E3 releases study that examines ‘least-cost’ and ‘least-regrets’ path to decarbonizing PJM

As policymakers and utilities set increasingly ambitious targets for clean energy procurement, they have begun to reshape the grid with important implications for grid operators across the continent.

In a new study released yesterday, consulting firm Energy and Environmental Economics (E3) examines a variety of policy options to help the region served by the largest of those grid operators, the Pennsylvania-Jersey-Maryland (PJM) Interconnection system, cost-effectively achieve long-term decarbonization. 

The group says that the region is currently governed by a hodgepodge of different state and municipal clean energy targets, which so far have been effective at bringing renewable energy to the region but at elevated prices, says E3.

E3’s study concludes that PJM’s diverse resource mix and geographic reach can provide substantial opportunities for low cost decarbonization by pursuing market-based policies such as carbon pricing instead of continuing to rely on fragmented and restrictive clean energy policies and subsidies. According to E3 Senior Partner Arne Olson, “Our study of decarbonization policies in the PJM region finds that the most effective policies are ones that maximize market participants’ choices and leverage diversity across the PJM footprint.”  

Another key finding of the report is that a region-wide Clean Energy Standard can approach the efficiency of a carbon pricing system. For example, extending the Regional Greenhouse Gas Initiative (RGGI) to the entire PJM region would add little cost compared to the current footprint but would reduce annual CO2 emissions by almost 100 MMT by 2030, said E3. However, applying carbon pricing to only part of the PJM footprint could result in both higher costs and higher carbon emissions.

According to the Center for Climate and Energy Solutions, ten states are member of RGGI: Connecticut, Delaware, Maine, Maryland, Massachusetts, New Hampshire, New Jersey (withdrew in 2012, rejoined in 2020), New York, Rhode Island, and Vermont. Virginia is scheduled to join RGGI starting in 2021. In 2019, Pennsylvania Gov. Tom Wolf directed the state’s Department of Environmental Protection to develop regulations for the state to join RGGI. The proposed regulation is expected by July 31, 2020.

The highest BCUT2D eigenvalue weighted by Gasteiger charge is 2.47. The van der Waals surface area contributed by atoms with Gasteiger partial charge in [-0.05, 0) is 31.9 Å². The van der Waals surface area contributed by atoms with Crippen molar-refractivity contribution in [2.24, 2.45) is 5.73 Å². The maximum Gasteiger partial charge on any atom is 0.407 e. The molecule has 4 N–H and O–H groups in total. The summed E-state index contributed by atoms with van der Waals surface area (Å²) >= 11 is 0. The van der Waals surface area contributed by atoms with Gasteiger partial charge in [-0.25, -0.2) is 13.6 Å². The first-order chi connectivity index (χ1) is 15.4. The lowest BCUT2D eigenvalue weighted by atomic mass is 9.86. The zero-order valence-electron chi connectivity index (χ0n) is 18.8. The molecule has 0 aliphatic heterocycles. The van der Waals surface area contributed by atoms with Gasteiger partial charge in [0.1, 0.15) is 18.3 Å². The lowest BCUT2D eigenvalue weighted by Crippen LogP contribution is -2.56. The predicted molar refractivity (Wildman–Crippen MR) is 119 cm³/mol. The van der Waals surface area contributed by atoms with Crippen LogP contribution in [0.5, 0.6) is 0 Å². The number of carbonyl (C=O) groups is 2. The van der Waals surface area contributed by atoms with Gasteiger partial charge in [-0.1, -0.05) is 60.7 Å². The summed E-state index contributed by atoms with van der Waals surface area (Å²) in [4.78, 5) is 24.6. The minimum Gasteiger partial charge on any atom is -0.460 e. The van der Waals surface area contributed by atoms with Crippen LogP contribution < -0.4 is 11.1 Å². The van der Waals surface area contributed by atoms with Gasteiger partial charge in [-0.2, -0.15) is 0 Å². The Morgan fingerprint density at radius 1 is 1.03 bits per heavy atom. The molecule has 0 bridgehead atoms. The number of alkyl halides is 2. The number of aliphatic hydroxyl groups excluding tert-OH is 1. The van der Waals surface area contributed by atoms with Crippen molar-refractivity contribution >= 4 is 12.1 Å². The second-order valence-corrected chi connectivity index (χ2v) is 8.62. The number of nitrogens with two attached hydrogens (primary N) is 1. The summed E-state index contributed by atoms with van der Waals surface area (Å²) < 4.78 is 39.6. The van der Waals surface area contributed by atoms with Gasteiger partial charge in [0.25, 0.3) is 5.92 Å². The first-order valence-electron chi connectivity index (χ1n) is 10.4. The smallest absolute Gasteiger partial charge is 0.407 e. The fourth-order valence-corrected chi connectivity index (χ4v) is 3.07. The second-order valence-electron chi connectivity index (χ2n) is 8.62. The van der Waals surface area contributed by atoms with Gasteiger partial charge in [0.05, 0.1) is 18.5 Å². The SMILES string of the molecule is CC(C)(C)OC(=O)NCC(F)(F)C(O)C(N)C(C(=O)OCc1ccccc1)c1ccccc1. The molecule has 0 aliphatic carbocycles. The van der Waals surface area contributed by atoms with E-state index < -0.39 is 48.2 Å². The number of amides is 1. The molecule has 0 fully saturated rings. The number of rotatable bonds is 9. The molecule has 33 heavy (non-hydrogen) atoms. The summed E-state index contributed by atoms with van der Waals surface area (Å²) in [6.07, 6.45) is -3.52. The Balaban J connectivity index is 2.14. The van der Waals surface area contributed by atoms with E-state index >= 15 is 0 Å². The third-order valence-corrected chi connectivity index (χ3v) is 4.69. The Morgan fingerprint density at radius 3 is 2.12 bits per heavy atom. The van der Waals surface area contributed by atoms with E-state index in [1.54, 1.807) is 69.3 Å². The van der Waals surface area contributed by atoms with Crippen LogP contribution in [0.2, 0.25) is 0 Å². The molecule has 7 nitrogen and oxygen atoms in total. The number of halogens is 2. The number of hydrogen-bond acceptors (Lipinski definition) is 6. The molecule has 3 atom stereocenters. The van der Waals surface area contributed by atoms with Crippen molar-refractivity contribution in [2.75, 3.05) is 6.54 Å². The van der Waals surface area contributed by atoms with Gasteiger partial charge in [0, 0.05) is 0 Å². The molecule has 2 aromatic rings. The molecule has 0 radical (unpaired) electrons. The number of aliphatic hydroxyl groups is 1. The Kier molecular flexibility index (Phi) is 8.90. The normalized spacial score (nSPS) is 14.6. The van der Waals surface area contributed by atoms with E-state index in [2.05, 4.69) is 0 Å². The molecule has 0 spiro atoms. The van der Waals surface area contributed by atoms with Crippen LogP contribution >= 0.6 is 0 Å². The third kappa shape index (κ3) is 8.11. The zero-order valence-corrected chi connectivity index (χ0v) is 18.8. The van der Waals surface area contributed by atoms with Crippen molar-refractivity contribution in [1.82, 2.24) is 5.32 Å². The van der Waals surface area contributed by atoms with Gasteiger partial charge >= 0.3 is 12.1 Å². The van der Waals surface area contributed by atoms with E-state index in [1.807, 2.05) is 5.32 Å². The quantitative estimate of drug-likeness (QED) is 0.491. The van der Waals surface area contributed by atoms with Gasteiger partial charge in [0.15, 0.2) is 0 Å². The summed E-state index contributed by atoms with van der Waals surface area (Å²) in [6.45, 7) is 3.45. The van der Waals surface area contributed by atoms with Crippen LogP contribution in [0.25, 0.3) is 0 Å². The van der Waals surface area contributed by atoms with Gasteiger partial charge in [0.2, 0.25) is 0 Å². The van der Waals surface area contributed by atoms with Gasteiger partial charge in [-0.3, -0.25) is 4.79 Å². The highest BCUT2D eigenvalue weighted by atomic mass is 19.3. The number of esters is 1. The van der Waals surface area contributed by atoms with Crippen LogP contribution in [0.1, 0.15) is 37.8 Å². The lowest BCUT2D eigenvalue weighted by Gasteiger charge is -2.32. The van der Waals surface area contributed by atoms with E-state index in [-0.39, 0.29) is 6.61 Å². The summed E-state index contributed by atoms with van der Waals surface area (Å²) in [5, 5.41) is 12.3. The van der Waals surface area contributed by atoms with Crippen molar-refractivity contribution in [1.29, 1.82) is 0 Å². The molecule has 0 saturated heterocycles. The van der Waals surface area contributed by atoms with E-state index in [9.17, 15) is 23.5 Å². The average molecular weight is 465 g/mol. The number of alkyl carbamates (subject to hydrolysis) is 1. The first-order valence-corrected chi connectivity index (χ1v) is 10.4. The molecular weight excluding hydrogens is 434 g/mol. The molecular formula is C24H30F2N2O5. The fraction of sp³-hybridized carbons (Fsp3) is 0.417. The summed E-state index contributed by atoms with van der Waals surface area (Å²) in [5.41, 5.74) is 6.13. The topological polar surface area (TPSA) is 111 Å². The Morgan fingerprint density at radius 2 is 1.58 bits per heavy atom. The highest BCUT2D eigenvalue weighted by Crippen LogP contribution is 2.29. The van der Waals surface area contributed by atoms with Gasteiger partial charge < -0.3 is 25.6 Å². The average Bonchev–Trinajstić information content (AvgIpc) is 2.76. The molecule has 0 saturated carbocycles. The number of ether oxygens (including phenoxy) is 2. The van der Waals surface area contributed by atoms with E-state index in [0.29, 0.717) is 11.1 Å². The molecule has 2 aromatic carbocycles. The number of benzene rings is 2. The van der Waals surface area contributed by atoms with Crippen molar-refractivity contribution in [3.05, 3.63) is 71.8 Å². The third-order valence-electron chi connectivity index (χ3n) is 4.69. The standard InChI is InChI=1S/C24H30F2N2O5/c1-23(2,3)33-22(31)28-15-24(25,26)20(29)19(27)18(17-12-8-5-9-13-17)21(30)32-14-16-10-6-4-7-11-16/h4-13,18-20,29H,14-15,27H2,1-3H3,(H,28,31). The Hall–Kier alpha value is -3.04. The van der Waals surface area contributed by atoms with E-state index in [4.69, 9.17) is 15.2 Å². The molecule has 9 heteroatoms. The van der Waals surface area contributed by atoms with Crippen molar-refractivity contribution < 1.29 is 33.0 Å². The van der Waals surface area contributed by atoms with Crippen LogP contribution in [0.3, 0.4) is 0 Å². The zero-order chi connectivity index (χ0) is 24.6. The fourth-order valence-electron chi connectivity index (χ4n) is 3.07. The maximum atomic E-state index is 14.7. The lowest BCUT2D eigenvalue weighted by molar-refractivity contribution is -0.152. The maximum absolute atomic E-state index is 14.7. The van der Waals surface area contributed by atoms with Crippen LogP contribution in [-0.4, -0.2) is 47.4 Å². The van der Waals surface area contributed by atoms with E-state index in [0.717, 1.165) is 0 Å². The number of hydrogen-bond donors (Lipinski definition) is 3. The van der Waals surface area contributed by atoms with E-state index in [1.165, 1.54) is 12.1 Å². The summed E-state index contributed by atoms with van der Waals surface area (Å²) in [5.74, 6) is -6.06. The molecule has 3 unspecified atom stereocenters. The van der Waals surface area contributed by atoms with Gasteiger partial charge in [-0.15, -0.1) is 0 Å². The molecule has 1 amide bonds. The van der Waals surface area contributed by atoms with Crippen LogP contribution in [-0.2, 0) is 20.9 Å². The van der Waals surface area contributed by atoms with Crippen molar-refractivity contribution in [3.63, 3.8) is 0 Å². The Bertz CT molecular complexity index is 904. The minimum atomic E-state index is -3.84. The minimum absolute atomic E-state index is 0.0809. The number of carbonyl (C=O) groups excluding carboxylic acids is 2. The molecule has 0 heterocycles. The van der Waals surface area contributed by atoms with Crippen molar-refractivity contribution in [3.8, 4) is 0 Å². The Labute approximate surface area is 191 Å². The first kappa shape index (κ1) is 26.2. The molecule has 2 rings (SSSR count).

E3 says this partial approach is detrimental to the PJM region. From the report:

Finally, the suite of currently approved energy policies in the region, which include a series of targeted investments in and mandates for specific resources (i.e. state RPS programs), as well as partial carbon pricing through RGGI, is found to have significant costs but limited effectiveness in reducing carbon emissions. The aggregate impact of these policiesis estimated to add $3 billion per year to electricity bills in the region by 2030, while reducing carbon emissions by only 40 million metric tons (MMT) relative to a policy-free “Reference Case.”

The last key finding of the E3 report is that 50-90 GW of firm capacity continue to be needed through 2050 even under 100% GHG reduction scenarios. 

The final report is available here

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Jennifer Runyon has been studying and reporting about the world's transition to clean energy since 2007. As editor of the world's largest renewable energy publication, Renewable Energy World, she observed, interviewed experts about, and reported on major clean energy milestones including Germany's explosive growth of solar PV, the formation and development of the U.S. onshore wind industry, the U.K. offshore wind boom, China's solar manufacturing dominance, the rise of energy storage, the changing landscape for utilities and grid operators and much, much, more. Today, in addition to managing content on POWERGRID International, she also serves as the conference advisory committee chair for DISTRIBUTECH, a globally recognized conference for the transmission and distribution industry. You can reach her at Jennifer.Runyon@ClarionEvents.com

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